Online learning is associated with content readily accessible from a computer. The content may be on the Web, the Internet, the computer‟s hard drive, or simply installed on a CD-ROM. The concept of online learning surfaced before the development of the Web, and before learning materials were delivered over the Internet or networks, so network use is not necessarily required.
Distance learning involves interaction at a distance between teacher and student, and enables the teacher to react and respond to the needs of the student. Simply posting or broadcasting learning materials to students is not distance learning. Instructors must be involved in receiving feedback from learners (Keegan 1986, Garrison & Shale 1987).
Distance learning is a concept older than most of the others discussed here. It does not necessarily require the use of computers or networks. It involves interaction between class members primarily at a distance, and enables the teacher to interact with students. Distance learning is typically associated with televised broadcasts and correspondence courses, but it also applies to certain E-learning applications.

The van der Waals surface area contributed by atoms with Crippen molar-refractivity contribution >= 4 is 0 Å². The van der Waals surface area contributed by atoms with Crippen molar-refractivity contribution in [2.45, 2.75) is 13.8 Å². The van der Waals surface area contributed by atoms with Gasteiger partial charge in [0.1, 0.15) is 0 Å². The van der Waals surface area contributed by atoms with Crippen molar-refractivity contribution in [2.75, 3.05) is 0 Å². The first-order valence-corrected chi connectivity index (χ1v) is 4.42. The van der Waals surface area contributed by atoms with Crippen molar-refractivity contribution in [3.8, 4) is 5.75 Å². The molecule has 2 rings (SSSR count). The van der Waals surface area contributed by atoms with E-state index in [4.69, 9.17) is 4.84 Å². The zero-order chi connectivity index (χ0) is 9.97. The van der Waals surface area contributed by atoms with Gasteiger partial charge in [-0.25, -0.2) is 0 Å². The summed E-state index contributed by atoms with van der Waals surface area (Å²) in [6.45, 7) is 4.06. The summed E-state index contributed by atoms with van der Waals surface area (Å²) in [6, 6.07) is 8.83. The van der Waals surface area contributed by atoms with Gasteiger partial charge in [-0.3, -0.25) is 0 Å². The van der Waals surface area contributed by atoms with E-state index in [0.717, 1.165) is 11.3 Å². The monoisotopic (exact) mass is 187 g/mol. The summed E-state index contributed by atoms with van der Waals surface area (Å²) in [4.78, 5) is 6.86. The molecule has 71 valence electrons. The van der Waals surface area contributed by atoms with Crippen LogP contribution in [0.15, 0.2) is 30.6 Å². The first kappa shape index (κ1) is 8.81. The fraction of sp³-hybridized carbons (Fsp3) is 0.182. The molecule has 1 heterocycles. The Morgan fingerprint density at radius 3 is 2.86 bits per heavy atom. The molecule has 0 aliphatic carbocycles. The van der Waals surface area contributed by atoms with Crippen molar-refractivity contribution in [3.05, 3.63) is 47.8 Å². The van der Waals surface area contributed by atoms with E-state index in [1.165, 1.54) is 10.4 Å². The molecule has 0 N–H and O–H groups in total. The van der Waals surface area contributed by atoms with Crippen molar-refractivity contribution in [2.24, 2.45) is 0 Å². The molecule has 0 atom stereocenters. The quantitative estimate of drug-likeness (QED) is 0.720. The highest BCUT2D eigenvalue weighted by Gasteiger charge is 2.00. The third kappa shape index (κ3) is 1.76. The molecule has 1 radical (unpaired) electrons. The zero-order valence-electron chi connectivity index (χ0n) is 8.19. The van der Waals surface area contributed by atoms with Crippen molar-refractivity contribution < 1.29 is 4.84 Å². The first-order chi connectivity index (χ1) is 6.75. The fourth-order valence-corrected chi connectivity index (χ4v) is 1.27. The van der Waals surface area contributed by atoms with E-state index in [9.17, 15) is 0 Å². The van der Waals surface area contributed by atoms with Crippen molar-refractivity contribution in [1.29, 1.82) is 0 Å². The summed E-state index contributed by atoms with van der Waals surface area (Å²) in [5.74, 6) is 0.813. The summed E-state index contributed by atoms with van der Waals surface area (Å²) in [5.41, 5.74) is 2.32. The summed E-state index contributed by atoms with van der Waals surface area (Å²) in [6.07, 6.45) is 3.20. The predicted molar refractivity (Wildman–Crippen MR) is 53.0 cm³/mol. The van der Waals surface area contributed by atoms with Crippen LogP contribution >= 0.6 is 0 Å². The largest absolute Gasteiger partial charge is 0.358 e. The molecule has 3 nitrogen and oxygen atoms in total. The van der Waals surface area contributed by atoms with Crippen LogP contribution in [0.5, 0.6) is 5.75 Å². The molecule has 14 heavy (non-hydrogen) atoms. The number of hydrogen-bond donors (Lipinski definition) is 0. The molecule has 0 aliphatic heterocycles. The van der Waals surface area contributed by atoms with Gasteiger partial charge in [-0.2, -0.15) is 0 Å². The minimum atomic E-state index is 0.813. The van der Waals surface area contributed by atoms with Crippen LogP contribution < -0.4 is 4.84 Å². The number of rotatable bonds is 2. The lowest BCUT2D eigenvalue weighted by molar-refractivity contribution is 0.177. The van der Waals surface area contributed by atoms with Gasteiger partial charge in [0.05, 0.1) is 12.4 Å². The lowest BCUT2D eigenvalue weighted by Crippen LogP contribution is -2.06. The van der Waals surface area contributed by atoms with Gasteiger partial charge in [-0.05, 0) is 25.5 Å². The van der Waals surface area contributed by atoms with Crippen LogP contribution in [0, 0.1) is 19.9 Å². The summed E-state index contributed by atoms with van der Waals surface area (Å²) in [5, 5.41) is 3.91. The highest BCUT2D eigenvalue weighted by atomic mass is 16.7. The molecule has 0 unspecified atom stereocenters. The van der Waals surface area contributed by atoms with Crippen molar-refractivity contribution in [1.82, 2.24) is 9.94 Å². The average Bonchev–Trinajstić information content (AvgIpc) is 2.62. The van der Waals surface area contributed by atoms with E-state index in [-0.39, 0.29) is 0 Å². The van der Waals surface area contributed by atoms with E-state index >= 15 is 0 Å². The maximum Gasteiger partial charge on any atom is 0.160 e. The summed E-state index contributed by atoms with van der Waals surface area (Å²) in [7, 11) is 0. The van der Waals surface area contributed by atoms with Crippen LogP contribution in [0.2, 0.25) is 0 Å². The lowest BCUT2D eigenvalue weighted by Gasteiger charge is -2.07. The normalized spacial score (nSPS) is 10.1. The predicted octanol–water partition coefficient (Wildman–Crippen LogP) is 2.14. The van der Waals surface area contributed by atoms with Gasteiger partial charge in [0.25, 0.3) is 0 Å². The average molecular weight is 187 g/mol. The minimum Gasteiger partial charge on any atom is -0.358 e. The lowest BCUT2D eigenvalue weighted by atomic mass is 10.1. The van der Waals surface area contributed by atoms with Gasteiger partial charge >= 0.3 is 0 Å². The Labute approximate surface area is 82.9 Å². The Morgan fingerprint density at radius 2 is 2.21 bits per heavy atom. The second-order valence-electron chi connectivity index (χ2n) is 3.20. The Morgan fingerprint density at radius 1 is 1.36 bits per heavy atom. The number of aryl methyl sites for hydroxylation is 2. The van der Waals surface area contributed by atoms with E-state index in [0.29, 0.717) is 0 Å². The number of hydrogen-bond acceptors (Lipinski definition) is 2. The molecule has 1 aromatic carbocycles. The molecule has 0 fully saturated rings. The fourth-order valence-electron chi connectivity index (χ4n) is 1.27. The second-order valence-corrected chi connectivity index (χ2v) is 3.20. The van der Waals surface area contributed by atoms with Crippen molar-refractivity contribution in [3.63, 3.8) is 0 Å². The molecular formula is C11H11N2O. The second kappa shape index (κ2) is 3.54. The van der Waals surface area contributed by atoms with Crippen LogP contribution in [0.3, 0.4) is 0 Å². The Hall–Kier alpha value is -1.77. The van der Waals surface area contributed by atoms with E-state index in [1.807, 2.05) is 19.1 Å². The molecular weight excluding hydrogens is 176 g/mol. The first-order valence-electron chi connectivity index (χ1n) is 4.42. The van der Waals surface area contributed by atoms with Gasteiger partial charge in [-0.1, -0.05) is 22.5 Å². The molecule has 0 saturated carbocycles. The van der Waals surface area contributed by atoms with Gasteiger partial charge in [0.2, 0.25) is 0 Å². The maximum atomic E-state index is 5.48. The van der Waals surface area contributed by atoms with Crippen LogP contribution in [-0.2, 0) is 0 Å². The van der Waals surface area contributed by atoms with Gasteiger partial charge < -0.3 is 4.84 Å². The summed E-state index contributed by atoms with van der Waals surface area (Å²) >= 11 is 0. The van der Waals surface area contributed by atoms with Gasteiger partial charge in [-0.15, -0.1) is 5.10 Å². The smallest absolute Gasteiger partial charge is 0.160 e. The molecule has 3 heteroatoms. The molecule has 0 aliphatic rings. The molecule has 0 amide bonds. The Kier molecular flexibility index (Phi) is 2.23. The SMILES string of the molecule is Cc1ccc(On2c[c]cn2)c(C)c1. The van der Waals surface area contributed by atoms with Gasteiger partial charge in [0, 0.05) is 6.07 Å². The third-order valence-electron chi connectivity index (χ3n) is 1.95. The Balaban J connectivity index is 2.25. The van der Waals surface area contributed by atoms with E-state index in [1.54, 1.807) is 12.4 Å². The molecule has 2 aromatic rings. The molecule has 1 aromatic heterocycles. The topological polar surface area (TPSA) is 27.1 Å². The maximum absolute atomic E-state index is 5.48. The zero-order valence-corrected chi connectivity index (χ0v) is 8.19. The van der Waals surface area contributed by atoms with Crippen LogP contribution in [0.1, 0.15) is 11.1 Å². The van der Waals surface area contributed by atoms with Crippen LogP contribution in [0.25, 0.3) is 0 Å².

The primary characteristic of the learning activity differentiates between each of the following concepts: web-based learning, online learning and distance learning. Intensive use of the defining feature is required. Incidental or occasional use of a characteristic feature is not sufficient to qualify for a certain type of learning. Ideally concepts and methods are merged to facilitate broader learning and accommodate ethical concerns.
Teaching and learning approaches
The following overview contains a number of suggestions for teaching and learning approaches (TLAs) that may be used as part of a homeopathy course. TLAs are used to help students learn what we want them to learn (Ramsden 2003). This overview is by no means exhaustive, and other effective teaching approaches may be applied.